Reflecting on my difficulties with the translation project I asked Geshe-la if he would teach me to meditate on Manjushri, the bodhisattva of wisdom. I figured that practice would help me with the editing of the oral commentary which awaited me over the coming year. "No" he would not, he replied, without any particular explanation as to why. Only much later did I learn that because his own teacher was in residence at the Library of Tibetan Works and Archives, protocol required that I request the initiation from him instead. But at the time I was merely mystified.
My return to Amherst was difficult for multiple reasons. Holly and I separated, and she moved to Manhattan. My discipleship to Swami Pranananda ended as well. To a significant degree it had been founded on my desire to share a spiritual life with my wife, and at the time I became his student I’d been less concerned with the character of the practice than with the richness I wanted to add to our marriage. But my disconnect with the Swami was not simply due to the fact that Holly and I had separated, but also due to changes in my relationship to him.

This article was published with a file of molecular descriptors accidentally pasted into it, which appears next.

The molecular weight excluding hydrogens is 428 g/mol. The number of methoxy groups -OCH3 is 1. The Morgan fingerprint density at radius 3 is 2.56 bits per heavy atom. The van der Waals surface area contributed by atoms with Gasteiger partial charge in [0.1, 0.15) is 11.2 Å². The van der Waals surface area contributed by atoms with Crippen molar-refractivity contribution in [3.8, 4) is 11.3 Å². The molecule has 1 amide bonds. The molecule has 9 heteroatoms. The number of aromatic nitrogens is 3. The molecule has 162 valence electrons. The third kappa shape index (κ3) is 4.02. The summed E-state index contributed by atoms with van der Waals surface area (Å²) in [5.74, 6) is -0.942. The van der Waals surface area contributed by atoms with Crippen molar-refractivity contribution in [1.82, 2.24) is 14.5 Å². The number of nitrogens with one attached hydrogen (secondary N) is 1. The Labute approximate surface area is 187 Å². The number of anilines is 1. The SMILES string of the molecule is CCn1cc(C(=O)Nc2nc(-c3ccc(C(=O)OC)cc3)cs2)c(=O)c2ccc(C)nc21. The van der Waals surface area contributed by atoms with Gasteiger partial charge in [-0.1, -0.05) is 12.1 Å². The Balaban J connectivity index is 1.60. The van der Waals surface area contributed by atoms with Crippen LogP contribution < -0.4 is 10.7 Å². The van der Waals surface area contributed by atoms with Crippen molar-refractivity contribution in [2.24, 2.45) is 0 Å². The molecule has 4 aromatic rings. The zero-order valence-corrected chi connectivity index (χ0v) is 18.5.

Holly and I had been paying almost monthly visits to him at his residence south of Albany, NY. During one visit he and I were discussing my work and my life in Amherst, and he told me “You have bungled your life.” I was shocked beyond any ability to respond. Though I was deeply involved in trying to create a university teaching career by developing a research portfolio and publications and was teaching as much as possible, not to mention cultivating administrative skills in the Dean’s office, Holly and I were deeply impoverished and lived in a funky basement apartment. She did not have any income, and mine was inadequate. To say that we lived a stressful life would be a monumental understatement, but I felt was doing my best to create a fruitful and fulfilling future. What I needed was support from my guru, not to be told that my life was a mess and was probably not going to improve. As it turned out, in an important respect he was correct, and it would take a few years for my life to improve both materially and emotionally, but at the time I was not capable of sustaining such a critique. I stopped visiting Swami and stopped meditating in the manner in which he had taught.